2 June 2008

Take me to a Free University


I was talking to a colleague recently about my disappointments at work and the struggle for academic freedom. She responded with a joke. A hijacker rushes to the cockpit of the plane he is on, points a gun at the head of the pilot and demands 'Take me to a free country'. The pilot responds 'Sorry, mate, this is an aeroplane not a spaceship'.

Years ago I made a plan - budget and all - to set up a Free University in Aberystwyth. We even had a building organised. It would have worked, creating half a dozen part-time jobs on reasonable salaries, charging the kids £3,000 a year. It makes you wonder what happens to the money in the universities we have. Of course if you work in those universities you know - most of it is wasted on prestige projects and administration.

A colleague recently made me think by telling me I wasn't a real academic because I write in an accessible way. I have, in the past, tried the obfuscatory prose that is the entry card to the best journals. I have to admit I can't do it very well but mainly something in me just won't do it. Why use five-syllable words and complex concepts when the ideas can be expressed in everyday language and thoughts? To justify those big, fat salaries presumably.

So, in my bioregional utopia, what would the higher education sector look like? I'm fairly sure universities would be organised as co-operatives. Since the exchange is between learned and learners the infrastructure need be fairly minimal - making it possible to have a much more fulfilling educational experience at a much lower cost. No value extracted for administration, management or buildings maintenance.

The institutions of learning would respond to their local environment and the leading industries where they are based - much as Glamorgan University was once the School of Mines. The homogenising of HE has followed the homogenising of the globalisation process so what is taught in management schools in Beijing is much the same was what in taught in management schools in Belfast.

In Stroud we specialise in sustainability so our Communiversity will showcase our achievements in this area, backed up by the necessary theory. An alternative is the proposal to create a Sustainability University of the Valleys. This proposal grows out of the permaculture principle of using the waste of one system to create the fertiliser for the new system. In this case the University will train the unemployed, working-class men of the Valleys communities to build a sustainable utopia. High hopes worthy of what calls itself higher education.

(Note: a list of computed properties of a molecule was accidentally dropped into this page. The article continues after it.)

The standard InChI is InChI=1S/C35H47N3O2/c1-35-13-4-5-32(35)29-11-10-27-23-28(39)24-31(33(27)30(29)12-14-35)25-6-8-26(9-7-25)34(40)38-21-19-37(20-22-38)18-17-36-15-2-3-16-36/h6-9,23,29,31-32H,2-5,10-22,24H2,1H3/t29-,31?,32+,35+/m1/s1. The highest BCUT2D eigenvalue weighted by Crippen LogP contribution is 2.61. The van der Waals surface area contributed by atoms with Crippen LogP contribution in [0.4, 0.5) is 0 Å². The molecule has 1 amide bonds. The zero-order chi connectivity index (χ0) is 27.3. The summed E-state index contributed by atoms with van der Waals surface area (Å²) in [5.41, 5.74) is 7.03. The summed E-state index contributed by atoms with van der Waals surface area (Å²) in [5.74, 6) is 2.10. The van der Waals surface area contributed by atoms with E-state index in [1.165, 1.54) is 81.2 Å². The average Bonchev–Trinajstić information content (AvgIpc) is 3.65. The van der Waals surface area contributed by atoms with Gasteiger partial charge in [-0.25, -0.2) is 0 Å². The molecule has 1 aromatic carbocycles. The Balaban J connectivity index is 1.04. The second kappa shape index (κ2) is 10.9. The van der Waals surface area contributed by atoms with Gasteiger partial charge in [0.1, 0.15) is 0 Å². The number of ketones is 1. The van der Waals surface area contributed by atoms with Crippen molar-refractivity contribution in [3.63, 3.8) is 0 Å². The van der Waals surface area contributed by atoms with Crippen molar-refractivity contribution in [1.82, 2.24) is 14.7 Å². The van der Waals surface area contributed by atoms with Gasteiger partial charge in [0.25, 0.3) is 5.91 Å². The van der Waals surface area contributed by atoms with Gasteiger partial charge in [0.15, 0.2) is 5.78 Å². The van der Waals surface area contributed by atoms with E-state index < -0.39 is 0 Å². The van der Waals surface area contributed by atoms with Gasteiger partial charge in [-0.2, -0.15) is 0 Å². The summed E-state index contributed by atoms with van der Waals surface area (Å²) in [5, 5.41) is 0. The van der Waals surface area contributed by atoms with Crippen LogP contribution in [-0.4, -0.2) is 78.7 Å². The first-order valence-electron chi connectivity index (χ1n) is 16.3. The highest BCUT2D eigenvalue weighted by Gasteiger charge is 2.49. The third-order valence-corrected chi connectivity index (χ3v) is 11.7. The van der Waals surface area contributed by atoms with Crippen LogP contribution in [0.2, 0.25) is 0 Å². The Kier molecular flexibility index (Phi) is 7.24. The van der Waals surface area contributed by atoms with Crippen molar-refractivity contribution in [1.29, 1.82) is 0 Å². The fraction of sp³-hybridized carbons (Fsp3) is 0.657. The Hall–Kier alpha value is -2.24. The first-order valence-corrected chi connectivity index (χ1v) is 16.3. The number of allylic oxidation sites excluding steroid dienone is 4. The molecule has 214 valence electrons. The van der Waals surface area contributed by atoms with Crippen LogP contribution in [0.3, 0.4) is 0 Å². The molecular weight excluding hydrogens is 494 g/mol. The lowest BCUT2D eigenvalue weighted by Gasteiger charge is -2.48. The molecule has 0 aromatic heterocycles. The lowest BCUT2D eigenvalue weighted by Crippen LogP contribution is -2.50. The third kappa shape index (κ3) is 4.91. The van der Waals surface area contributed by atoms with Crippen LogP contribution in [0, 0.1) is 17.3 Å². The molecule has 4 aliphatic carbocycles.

4 comments:

  1. A few years back I produced a "manifesto for a mutual university" when my own institution was consulting on future governance arrangements.

    Sadly it fell flat when I suggested that the VC ought to be, as in a co-op, elected by he members so he didn't let it get much further!

    But I'll get a bit of another chance since I am hoping they are about to do an audit of how and where they do and could use the "third sector" (I hate that term!) and I reckon some of that could be in individual research groups and so on...:)

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  2. Universities are rather bland faceless places these days where the kids are just herded through and fleeced for fees. I doubt more than one or two staff knew my name. Luckily, I'm just old enough to have avoided fees and let Uni when a £4k debt was considered terrible.

    Why does it need to cost so much money to go to university anyhow? 85% of learning in your typical arts/humanities course comes from private study and reading. Course outline, reading list, assignment - job done.

    When you meet young people from overseas there seems to be virtually no correlation between whether they came from an education system with billions poured into it or not and whether they come across as educated and switched on. A kid who has ten books they've actually read and is taught in a shack is better off than a TV-addled kid with access to 1000s of books he or she never reads and sits in some PFI-funded 'Technology College' listening to some cynical Frank Chalk type on £35k groaning on in front of an 'interactive whiteboard' or vast lab of Dell computers.

    There has to be some alternative to the deliberately dumbed-down New Labour schools and 'posh private'.

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  3. Those who complicate do so to further their own self worth and importance. They are rewarded, ultimately, with isolation.
    Those who simplify are rewarded with self respect and friendship.

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